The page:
A few do’s and don’ts for dealing with a cash crunch
On the Money
From the November 1, 2002 print edition
According to the Cambridge Dictionary of American English, “crunch” is defined as: a difficult situation which forces you to make a decision or act. Crunch time is a point at which something difficult must be done. For example, He plays fine without pressure, but can he produce at crunch time? When there isn’t enough cash to pay current obligations, it’s polite to say “We’re having a cash crunch.” That is, we’re in a difficult situation requiring hard decisions about how to disperse the cash that is available.
In order to make survivable decisions during a cash crunch, various factors must be considered: legal, operating requirements, staff retention, and public relations to name just a few. Some of these factors are lofty and rather strategic in nature; others just plain survivorship. In fact, if you are contemplating the mixture of spending between inventory and sales activities, some may say “you don’t know what a genuine cash crunch is.” The crunch is really on when you contemplate whether you can run the business just using everyone’s personal cell phones.
Although every set of circumstances is different, here are some dos and don’ts for surviving Cash Crunch Time.
Stay out of jail. It is extremely tempting, particularly if you believe things will improve relatively soon, to delay making employer wage withholding tax payments. Don’t do it. It is better to pay some employees properly than to pay all workers hoping that the tax payments can be made up later. The term “net check” should not be in your vocabulary. Federal Code penalties in this area are severe; enforcement mechanisms are powerful and carry personal liability to officers. Likewise, delaying payments into 401(k) plans or cafeteria benefit plans (no matter how optimistic you might be feeling) can snowball into much larger problems.
Revisit insurance policies. Many insurance policies (particularly product liability) are based upon estimated annual sales. If you’re in a crunch, those estimates may in fact be too high. Talk with the carrier and have the premiums recalculated based upon a lower projection. Not only will the premiums be reduced, but, you may also be able to switch from large lump sum payments to a monthly payment plan. Deductible limits may be adjusted as well– the higher the deductible, the lower the premium. Raising deductibles does shift more risk to you, but it will help conserve cash in the near-term.
Don’t be distracted by unsecured noise. A cash crunch requires hard decisions; decisions based upon business issues, not emotional outpourings. The old adage “The squeaky wheel gets the grease,” applies here. Some creditors are apt to make loud verbal threats and employ other intimidating tactics. Don’t be distracted by empty verbal assaults. Rather, evaluate each requirement against the genuine damage that could be caused by the creditor. Although certainly not optimal, creditors that have a security interest in your operation need to be addressed before those that are unsecured.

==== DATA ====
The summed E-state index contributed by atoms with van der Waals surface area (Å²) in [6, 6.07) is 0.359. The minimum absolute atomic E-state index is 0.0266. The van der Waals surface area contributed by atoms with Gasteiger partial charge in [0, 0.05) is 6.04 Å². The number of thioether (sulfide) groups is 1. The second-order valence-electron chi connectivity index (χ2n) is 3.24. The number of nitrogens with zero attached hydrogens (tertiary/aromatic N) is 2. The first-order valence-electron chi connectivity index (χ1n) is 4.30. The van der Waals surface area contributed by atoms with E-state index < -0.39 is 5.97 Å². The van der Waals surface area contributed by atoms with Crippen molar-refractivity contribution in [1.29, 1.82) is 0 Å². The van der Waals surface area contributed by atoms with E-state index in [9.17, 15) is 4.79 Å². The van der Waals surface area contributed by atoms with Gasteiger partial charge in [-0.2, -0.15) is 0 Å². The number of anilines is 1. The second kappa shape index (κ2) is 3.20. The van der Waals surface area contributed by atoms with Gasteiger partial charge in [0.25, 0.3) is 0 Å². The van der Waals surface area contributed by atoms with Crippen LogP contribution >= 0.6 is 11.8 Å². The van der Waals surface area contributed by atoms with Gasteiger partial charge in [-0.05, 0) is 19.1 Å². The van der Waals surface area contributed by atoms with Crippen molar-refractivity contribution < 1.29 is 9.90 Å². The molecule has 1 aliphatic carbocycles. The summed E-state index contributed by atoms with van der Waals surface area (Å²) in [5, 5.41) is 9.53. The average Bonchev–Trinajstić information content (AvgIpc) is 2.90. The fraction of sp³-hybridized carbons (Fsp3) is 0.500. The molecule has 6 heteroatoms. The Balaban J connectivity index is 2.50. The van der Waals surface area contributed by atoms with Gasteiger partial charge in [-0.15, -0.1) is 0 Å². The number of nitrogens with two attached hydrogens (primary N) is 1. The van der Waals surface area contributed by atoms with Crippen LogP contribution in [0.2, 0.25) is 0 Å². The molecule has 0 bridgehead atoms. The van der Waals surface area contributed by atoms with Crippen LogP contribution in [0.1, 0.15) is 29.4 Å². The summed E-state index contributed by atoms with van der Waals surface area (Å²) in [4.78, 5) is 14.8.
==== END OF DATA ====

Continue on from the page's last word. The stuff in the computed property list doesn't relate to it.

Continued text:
Do consider S-8 stock. If your company is publicly traded and fully reporting, you may be able to register additional shares of stock on SEC form S-8. This is a special registration of stock for the specific purpose of compensating employees or consultants for their efforts. However, be very careful of the rules regarding who may accept S-8 stock. Without doubt, S-8 is a powerful tool: it empowers fully reporting companies to register shares quickly and easily–without automatic SEC examiner review. S-8 registration allows issuers to compensate employees and some outside consultants with registered shares in lieu of cash. S-8 shares cannot be issued in connection with capital formation or promotion of the company’s shares and must be issued to natural persons for bona fide services.
Don’t ignore the problem. It’s a rare person or business that hasn’t experienced a cash crunch. They are not fun and can be embarrassing and a severe test of patience. Nevertheless, you must communicate with each person. Left to their own devices and in the absence of any information from you, creditors will spin out the worst-case scenario and escalate their positions. It’s a simple rule: return every phone call, answer every letter. During a cash crunch, “No news is not good news.” A better euphemism is “love me or hate me, but don’t ignore me.”
Use deposits. It’s highly likely that when you entered into the office lease, initiated gas and electric service, or telephone service that you put a certain amount of money on deposit. This may be the time to request use of those deposits. Certainly not a permanent solution, but the Lessor or provider of service may be willing to use the deposit for a period of time and then allow you to build it up again.
Request extensions. Many lenders, especially secured ones understand the cyclical nature of cash flow. During a cash crunch you may find certain lenders amenable to “extending” their loans. That is, no payments for a period of months (often 2 or 3), in exchange for putting those payments at the end of the loan. Frequently this can be accomplished by a simple phone call. Of course it will take longer to pay off the loan, but it helps you through the crunch.
The preceding suggestions are not a permanent solution for an ailing business. Underneath these cash crunch techniques, there must be a viable business model tactically sound management practices that will eventually enable profitability. In the meantime, hang on and keep your cell phones charged.
© C. Stephen Guyer for American City Business Journals Inc. All rights reserved.